Instead, O’Neil suggests hiring a fractional Chief Marketing Officer (CMO.) The concept isn’t new and is widely accepted with Chief Financial Officers (CFO) and Chief Information Officers (CIO). A CMO can spend a predetermined amount of time organizing the marketing function while the marketing coordinator takes direction, learns, and executes a defined strategy. The CMO is fully committed to your team but doesn’t financially burden the organization as a full-time w-4 employee.
O’Neil continues, “As a company that supplies fractional CMO’s, our team loves it when a client already has one or two dedicated marketing people on staff. We can move much faster and with better results. The employees love it too because they finally get the senior marketing leadership they have been craving. You frequently see a new level of enthusiasm and energy when there is a senior marketing executive available to validate their good ideas or challenge them to think differently.”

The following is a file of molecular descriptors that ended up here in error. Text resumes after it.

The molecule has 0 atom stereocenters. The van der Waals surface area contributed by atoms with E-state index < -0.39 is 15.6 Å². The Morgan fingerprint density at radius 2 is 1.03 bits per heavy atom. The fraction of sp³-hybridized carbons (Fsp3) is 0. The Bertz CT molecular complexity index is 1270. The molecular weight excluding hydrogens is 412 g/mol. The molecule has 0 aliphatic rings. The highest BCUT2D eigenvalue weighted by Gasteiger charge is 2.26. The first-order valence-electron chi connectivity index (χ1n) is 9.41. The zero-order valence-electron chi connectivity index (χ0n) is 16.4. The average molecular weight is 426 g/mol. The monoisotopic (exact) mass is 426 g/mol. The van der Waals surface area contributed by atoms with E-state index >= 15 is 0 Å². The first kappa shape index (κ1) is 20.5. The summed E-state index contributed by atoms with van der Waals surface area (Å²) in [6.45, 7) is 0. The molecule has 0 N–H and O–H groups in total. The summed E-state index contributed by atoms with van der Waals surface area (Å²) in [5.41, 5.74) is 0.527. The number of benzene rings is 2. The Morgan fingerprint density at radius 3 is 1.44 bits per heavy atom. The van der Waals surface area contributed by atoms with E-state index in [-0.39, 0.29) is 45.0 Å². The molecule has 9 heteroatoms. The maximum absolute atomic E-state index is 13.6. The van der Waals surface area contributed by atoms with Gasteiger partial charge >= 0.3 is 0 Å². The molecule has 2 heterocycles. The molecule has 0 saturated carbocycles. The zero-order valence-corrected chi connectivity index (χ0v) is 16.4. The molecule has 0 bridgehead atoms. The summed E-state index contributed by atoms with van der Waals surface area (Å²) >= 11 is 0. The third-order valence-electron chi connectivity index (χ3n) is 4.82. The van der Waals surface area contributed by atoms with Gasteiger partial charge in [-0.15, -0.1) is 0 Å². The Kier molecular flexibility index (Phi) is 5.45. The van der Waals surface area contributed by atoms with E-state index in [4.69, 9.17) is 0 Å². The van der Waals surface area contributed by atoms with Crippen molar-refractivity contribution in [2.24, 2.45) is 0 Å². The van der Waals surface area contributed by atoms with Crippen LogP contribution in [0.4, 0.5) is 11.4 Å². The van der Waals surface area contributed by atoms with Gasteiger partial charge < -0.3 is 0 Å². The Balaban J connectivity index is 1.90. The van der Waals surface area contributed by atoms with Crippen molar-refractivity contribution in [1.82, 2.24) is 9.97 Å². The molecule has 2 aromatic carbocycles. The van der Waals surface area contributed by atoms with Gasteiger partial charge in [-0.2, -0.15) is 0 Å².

“At the end of the day, there is only one market metric that matters… qualified leads” – Braxten O’Neil
So what exactly can a fractional CMO bring you?
A C-Suite perspective
A CMO will have the experience to understand how decisions made will impact the entire organization. They take direction from the CEO, but also can alert leadership to unintended consequences before they happen. They add value and mitigate risk. Even though fractional, a CMO should be integrated with your leadership team to get maximum benefit.
Additional revenue opportunities